By Aarian Marshall
Something’s afoot in the Park Slope Food Co-op.
If you are not a local of bourgeois Brooklyn, if the New York Times Metro Section isn’t quite your thing, you may have never heard of the co-op. It began in 1973 in Brooklyn’s Park Slope, founded by a “group of committed neighbors who wanted to make healthy, affordable food available to everyone who wanted it” (according to its website). Today, the co-op is famous for its organic emphasis, low prices, huge membership (roughly 15,000 New Yorkers belong), and rules so strict that one blogger likened the establishment to “a Soviet-style re-education camp.” Co-op members must work for their groceries—one 2 ¾ hour shift every two weeks.
This kind of participatory grocery shopping creates a community that cares deeply about food—and that has the weekly newsletter and town-hall-meeting packed schedule to prove it. The latest issue to hit the Park Slope Food Co-op? Not that members have been discovered sending their nannies to fulfill their work requirements (that was last month). No: last week, BDS became the hot topic at the Park Slope Food Co-op.
The BDS movement, which urges participants to boycott, divest from, and sanction Israel, began in 2005. It was launched by the BDS National Committee (BNC) and was initially endorsed by 170 Palestinian groups. Since 2005, the movement has gained steam: Elvis Costello pulled out of a concert set to take place in Israel; DePaul University discontinued its sale of Sabra Hummus; the University of Johannesburg cut ties with Ben-Gurion University on that grounds that the school was too closely linked to the Israeli military.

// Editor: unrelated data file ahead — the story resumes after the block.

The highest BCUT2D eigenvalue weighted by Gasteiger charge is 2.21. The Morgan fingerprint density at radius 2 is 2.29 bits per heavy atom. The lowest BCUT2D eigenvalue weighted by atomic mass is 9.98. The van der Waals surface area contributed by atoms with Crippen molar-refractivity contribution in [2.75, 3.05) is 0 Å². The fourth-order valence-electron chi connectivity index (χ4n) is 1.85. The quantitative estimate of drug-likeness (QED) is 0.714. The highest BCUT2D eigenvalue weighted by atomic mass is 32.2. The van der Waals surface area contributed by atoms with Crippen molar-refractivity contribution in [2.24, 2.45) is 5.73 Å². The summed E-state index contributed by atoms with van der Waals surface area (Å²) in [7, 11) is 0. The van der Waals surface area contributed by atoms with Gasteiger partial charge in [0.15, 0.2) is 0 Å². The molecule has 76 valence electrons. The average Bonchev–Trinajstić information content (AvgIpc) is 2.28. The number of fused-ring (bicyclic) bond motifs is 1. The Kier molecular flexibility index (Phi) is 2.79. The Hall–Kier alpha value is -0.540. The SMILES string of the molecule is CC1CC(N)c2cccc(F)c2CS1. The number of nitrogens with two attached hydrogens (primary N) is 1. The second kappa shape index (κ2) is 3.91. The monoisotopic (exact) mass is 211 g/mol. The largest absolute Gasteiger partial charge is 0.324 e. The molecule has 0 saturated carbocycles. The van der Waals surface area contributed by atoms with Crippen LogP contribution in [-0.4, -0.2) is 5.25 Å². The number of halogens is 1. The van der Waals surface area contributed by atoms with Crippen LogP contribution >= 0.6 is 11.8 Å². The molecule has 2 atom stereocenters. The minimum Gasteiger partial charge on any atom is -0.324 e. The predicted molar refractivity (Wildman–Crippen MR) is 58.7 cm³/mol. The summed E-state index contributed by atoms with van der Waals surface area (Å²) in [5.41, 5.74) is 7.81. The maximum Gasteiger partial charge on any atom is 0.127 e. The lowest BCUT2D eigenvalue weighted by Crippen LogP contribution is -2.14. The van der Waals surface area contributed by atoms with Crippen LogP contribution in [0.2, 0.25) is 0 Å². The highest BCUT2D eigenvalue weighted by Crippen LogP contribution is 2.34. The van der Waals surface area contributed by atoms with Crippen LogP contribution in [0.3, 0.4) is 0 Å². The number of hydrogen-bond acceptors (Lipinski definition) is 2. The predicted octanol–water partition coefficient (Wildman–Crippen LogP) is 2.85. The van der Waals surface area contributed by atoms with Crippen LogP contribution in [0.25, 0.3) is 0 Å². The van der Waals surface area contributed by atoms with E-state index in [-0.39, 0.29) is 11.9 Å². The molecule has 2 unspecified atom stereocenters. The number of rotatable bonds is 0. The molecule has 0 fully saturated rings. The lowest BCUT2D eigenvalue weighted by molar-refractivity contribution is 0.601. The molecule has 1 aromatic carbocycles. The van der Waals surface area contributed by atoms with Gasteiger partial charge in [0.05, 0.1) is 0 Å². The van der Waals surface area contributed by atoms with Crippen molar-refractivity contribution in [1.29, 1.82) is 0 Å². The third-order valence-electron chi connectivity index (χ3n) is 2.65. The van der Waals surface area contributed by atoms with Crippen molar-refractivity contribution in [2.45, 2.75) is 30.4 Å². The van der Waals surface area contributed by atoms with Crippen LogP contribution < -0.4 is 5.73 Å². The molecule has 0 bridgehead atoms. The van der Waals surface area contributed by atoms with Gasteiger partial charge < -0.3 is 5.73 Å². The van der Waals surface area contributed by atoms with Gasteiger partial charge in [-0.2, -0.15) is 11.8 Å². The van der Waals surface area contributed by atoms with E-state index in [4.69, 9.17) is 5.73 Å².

Park Slope Food Co-op, then, is just another frontier, another battleground upon which to wage intellectual, socio-political battle. And a primarily intellectual fight it is—the co-op imports few products from Israel, and divestment would mean very little financial skin off that nation’s back. So what does it mean for a food co-op, of all places, to take a political stand? This question is not unique to the Park Slope Food Co-op—other American co-ops have raised similar ones—but the store is unique in that much of its membership, and much of Park Slope, is Jewish.